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Route 66 Blue Whale

Blue Whale 1981

The Blue Whale, Catoosa | Route 66, 1981

My father lived for roadside attractions along the rural byways of America. He loved to take Sunday afternoon drives and he loved to take long trips across the country.

Born in 1930, he was a member of the Silent Generation. He grew up during The Great Depression and hated the Interstate Highway system because he believed it killed off America’s small towns and businesses. When our family went on cross-country trips, he avoided the Interstate at all costs. It didn’t matter if we were driving a gas-guzzling clunker with bald tires in the middle of summer — or winter —  we were not going anywhere near an Interstate.

Financially, this made no sense. We broke down on the side of the road and ran out of gas so many times. We relied on the kindness of strangers, which distressed everyone, especially my dear mom. My early exposure to horror movies like The Last House On The Left and The Hitchhiker didn’t help my psyche. In fact, the residual anxiety they created in me was not unique, but prevalent among Gen-Xers who grew up during the 1970s when the horror genre was popular.

News stories about child abductions also contributed to my roadside fears. Many of these stories haunt me to this day, but one that especially bothered me was the abduction of Russell Goudy. He was a 14-year-old boy who attended Los Altos High School in Hacienda Heights, California, where I lived from 1967 to 1974. Russell was born the same year as my brother Billy, 1962. In 1977, Russell was abducted and killed after hitchhiking home from Huntington Beach, a place I visited many times as a little girl.

Blue Whale on Route 66 in Oklahoma

Today, despite the stress of our wayfaring, I cherish my childhood road trips and all that I learned along the way. In addition to frequent stops at Stuckey’s, there was the occasional sighting of an iconic, roadside attraction. These included the Cadillac Ranch outside of Amarillo, all of Tucumcari, New Mexico, and the Blue Whale in Catoosa, Oklahoma.

blue whale route 66

Pictures were taken with my iPhone. They’re pictures of pictures in an album in the gift shop. These are rare photographic treasures of bygone days. You can no longer swim in the pond. In recent years, the whale has been restored. (I did some minor editing.)

Riding in the backseat of my dad’s jalopies, I killed time reading ‘TEEN Magazine. There were two special editions that came out in the early 1980s, and I read each one until the pages were smudged with my fingerprints. My daydreams were formed out of articles about how to rinse my hair with rainwater or pull it back with colorful combs. I loved the dreams adolescence ushered in, and they became my sole occupation during humble expeditions across America.

I may have been held hostage by my father’s convictions, but nobody owned my mind. I lived inside my thoughts, my head, and even when he insisted I put down the magazines and enjoy the ride, nothing could stop my preoccupations.

Still, the Mother Road, Route 66, made her impressions. One afternoon while winding through the Heartland, I looked up from my magazine at just the right time to catch a glimpse of a giant Blue Whale. It was the Blue Whale of Catoosa and it caught me completely by surprise.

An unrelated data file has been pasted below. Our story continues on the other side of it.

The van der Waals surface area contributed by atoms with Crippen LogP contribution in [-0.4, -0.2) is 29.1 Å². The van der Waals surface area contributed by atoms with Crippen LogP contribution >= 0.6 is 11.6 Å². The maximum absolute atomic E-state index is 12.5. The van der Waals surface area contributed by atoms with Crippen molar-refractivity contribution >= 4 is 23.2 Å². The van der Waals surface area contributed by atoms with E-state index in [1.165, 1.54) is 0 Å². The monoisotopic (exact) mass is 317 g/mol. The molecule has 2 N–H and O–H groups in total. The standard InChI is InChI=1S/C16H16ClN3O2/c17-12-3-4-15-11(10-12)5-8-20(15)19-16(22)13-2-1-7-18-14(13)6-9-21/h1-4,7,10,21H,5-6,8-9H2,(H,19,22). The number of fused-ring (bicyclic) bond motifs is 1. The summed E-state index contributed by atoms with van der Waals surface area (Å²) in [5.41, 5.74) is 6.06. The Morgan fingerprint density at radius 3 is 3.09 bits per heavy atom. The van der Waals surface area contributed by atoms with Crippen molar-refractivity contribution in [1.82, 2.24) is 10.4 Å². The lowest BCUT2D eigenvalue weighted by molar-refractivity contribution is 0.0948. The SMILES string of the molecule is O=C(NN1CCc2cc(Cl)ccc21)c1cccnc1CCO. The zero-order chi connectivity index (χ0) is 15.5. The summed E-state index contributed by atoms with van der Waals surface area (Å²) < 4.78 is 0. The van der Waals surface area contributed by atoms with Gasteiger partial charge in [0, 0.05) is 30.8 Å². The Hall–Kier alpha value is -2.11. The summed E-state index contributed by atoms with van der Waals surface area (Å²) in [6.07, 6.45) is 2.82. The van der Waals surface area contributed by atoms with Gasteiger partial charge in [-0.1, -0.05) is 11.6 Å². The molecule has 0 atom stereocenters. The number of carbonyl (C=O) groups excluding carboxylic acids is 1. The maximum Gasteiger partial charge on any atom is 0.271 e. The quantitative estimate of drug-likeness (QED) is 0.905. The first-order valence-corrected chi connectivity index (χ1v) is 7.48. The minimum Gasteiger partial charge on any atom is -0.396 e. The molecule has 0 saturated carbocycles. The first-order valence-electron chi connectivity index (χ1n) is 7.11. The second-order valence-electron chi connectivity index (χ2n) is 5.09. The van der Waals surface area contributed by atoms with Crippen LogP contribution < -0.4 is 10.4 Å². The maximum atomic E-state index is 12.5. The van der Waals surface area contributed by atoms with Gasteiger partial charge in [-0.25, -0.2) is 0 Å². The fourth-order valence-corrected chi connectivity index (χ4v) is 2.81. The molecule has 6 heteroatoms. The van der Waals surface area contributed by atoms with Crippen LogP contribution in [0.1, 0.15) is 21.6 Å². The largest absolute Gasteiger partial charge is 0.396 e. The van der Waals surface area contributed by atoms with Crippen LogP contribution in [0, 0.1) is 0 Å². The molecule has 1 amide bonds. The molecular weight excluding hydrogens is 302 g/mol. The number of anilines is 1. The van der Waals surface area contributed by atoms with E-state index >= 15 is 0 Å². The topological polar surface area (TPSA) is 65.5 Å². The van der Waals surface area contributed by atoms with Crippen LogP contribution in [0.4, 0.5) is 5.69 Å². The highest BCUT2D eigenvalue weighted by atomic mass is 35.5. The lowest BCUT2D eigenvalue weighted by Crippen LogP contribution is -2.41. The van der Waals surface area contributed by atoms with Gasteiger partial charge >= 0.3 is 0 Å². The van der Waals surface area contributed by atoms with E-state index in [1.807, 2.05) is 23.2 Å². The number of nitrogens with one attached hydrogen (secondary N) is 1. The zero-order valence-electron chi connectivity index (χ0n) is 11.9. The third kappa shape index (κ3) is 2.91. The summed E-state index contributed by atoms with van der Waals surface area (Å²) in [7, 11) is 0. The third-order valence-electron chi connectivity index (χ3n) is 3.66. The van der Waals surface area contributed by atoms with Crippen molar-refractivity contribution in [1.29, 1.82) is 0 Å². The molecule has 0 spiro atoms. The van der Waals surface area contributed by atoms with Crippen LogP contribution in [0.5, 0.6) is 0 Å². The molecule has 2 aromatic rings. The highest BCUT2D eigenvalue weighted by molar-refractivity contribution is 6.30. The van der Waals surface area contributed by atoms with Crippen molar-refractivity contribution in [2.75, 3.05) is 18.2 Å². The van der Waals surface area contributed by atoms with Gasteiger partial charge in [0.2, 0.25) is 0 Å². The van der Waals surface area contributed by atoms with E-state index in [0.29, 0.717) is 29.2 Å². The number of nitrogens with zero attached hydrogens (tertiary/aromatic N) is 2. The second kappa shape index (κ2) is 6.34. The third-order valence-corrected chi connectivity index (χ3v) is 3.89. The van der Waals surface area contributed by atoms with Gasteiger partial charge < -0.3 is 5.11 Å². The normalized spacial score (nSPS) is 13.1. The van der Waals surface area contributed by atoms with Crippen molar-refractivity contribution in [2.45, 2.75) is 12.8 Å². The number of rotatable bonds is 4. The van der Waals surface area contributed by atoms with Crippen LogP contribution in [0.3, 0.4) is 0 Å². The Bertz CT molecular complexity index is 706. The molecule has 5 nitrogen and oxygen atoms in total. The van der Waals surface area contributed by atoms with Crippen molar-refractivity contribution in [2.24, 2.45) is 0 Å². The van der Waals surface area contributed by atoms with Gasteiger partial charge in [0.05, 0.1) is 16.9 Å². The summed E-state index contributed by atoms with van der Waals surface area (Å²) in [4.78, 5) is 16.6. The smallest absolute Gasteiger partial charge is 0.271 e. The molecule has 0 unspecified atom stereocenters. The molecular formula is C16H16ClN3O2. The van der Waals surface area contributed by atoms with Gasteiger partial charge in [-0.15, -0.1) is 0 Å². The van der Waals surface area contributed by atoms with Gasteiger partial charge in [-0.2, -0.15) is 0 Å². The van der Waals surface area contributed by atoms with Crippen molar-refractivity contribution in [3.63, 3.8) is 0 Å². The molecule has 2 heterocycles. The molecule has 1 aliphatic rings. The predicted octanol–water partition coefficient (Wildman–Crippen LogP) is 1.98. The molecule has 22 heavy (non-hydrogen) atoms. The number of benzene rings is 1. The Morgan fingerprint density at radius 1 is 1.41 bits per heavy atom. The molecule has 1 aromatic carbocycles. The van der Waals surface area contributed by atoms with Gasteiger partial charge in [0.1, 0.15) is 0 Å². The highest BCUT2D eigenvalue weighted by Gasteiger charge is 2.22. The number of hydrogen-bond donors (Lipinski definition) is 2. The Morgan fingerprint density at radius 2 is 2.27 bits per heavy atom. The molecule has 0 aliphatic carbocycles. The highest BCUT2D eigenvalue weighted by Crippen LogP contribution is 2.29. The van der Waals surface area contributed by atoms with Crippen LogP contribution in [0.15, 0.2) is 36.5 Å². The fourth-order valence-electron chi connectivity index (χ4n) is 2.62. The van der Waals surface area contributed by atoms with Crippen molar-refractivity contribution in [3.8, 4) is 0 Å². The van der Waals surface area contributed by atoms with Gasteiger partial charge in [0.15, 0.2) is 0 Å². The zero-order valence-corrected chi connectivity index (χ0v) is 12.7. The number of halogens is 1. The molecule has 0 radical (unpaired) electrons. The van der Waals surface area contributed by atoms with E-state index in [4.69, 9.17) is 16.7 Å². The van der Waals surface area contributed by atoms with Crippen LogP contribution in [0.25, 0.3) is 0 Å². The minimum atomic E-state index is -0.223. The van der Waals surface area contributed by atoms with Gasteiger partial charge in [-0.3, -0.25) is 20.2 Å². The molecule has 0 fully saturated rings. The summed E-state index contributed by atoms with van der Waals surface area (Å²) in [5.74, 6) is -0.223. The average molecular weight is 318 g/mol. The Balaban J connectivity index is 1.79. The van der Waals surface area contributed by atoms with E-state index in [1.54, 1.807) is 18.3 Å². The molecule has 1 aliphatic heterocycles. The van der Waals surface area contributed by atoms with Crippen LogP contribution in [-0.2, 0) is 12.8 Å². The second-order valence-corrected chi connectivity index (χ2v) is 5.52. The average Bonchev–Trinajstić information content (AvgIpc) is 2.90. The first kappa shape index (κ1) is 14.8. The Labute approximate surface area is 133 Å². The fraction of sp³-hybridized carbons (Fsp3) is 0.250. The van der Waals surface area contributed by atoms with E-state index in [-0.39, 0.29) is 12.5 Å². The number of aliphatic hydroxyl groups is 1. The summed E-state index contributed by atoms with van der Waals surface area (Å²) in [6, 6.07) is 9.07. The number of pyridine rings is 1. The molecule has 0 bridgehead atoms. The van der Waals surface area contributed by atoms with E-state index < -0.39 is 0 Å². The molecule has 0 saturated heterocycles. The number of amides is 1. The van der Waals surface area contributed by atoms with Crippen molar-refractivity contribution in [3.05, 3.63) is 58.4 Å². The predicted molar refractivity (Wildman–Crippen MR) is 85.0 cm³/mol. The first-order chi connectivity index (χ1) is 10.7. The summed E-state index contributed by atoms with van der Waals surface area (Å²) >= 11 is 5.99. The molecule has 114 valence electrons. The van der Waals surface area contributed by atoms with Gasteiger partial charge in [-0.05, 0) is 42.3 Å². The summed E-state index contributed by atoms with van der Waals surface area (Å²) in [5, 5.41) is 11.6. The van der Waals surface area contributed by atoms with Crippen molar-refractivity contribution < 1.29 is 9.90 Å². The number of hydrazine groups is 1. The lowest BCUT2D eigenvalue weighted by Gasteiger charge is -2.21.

“Did you just see that!?” I exclaimed from the bench seat as we trotted along at 55 mph. “We just passed a giant blue whale! Did you guys see that?”  

My father glanced at me through the rearview mirror. “Sure ‘nough?” he replied and kept on driving.

He had missed it. A giant blue whale structure on the shoreline of a swimming hole. There would be no additional look-see. Decades passed before I saw it again.

This story kind of reminds me of a story my college pal Joanna told me in the early 1990s. Her father had taken the family on a grand excursion from Arkansas through the Badlands to see Mount Rushmore. After 14 hours in the car with several siblings, they finally made it to the national monument. Upon their arrival, her dad told them all to look up. “There it is,” he said. And, he turned the car around and promptly headed home. If they’d blinked they would have missed it.


My daughter Bridgy and I took a road trip recently to Missouri for the Miss Maple Leaf Baton Twirling Competition in Carthage. Is there anything more American than Carthage and maple trees and baton twirlers? Bridgy took 2nd place in the mini pageant! The entire experience was a perfect slice of Americana that helped me reach beyond the rancorous disputes that pervade our world on and offline.

On the way home, we decided to take a side trip to see the Blue Whale in Catoosa. It was her first time seeing it and it was just as amazing for her in 2017 as it was for me in 1982.

My father’s humble legacy reaches far and wide. I’m so glad he took me on road trips.

Gen X Blog Jennifer Chronicles

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  1. John McGill, Bermuda.

    A fond memory of our trip along The Mother Road…it was amazing!

  2. Anonymous

    Thanks for sharing this bit of Country America.
    So glad you didn’t blink and miss the adventure
    Hugs– Mom

  3. Steve

    Today, with my own father, also a member of the Silent Generation, teetering on the threshold between this life and the next, I wept my way through this piece, thinking of all the similar moments I experienced in the back seat of our blue Chevy Bel Air. Oh how I miss the old days! Oh how I wish I hadn’t been such an ungrateful snot so often.

    • Jennifer

      Thank you, Steve. Your comment is so beautiful. It makes me better able to confess my own regrets. I have so many.


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